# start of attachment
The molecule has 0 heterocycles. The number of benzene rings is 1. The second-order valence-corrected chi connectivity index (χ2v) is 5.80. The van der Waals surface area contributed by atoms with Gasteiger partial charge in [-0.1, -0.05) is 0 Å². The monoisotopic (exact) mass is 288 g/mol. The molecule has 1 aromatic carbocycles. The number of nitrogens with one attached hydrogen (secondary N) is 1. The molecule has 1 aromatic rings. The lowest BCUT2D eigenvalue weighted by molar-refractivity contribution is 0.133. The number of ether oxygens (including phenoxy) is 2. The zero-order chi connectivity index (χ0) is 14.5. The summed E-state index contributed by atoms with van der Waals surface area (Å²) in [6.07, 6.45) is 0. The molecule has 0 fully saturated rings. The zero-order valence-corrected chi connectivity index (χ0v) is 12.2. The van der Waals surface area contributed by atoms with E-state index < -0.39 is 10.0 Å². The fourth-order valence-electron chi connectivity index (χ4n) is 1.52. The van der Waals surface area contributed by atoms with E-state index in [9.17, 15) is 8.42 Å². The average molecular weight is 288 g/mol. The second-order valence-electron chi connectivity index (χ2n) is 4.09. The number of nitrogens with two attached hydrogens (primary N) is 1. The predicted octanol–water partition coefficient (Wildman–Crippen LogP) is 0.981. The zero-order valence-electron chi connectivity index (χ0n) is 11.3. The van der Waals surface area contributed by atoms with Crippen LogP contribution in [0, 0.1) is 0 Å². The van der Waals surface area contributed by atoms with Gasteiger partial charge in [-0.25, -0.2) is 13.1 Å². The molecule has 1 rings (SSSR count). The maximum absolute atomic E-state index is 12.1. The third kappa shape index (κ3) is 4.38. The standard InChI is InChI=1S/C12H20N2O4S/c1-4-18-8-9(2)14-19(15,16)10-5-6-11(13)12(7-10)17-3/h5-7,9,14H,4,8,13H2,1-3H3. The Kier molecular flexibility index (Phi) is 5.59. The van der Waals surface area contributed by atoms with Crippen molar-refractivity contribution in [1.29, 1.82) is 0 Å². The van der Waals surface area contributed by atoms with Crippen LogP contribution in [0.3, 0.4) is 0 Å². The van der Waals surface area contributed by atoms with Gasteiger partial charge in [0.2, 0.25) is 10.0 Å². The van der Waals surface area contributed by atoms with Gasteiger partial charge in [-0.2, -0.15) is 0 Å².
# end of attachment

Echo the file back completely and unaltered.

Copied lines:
The molecule has 0 heterocycles. The number of benzene rings is 1. The second-order valence-corrected chi connectivity index (χ2v) is 5.80. The van der Waals surface area contributed by atoms with Gasteiger partial charge in [-0.1, -0.05) is 0 Å². The monoisotopic (exact) mass is 288 g/mol. The molecule has 1 aromatic carbocycles. The number of nitrogens with one attached hydrogen (secondary N) is 1. The molecule has 1 aromatic rings. The lowest BCUT2D eigenvalue weighted by molar-refractivity contribution is 0.133. The number of ether oxygens (including phenoxy) is 2. The zero-order chi connectivity index (χ0) is 14.5. The summed E-state index contributed by atoms with van der Waals surface area (Å²) in [6.07, 6.45) is 0. The molecule has 0 fully saturated rings. The zero-order valence-corrected chi connectivity index (χ0v) is 12.2. The van der Waals surface area contributed by atoms with E-state index < -0.39 is 10.0 Å². The fourth-order valence-electron chi connectivity index (χ4n) is 1.52. The van der Waals surface area contributed by atoms with E-state index in [9.17, 15) is 8.42 Å². The average molecular weight is 288 g/mol. The second-order valence-electron chi connectivity index (χ2n) is 4.09. The number of nitrogens with two attached hydrogens (primary N) is 1. The predicted octanol–water partition coefficient (Wildman–Crippen LogP) is 0.981. The zero-order valence-electron chi connectivity index (χ0n) is 11.3. The van der Waals surface area contributed by atoms with Crippen LogP contribution in [0, 0.1) is 0 Å². The van der Waals surface area contributed by atoms with Gasteiger partial charge in [-0.25, -0.2) is 13.1 Å². The molecule has 1 rings (SSSR count). The maximum absolute atomic E-state index is 12.1. The third kappa shape index (κ3) is 4.38. The standard InChI is InChI=1S/C12H20N2O4S/c1-4-18-8-9(2)14-19(15,16)10-5-6-11(13)12(7-10)17-3/h5-7,9,14H,4,8,13H2,1-3H3. The Kier molecular flexibility index (Phi) is 5.59. The van der Waals surface area contributed by atoms with Crippen molar-refractivity contribution in [1.29, 1.82) is 0 Å². The van der Waals surface area contributed by atoms with Crippen LogP contribution in [0.3, 0.4) is 0 Å². The van der Waals surface area contributed by atoms with Gasteiger partial charge in [0.2, 0.25) is 10.0 Å². The van der Waals surface area contributed by atoms with Gasteiger partial charge in [-0.2, -0.15) is 0 Å².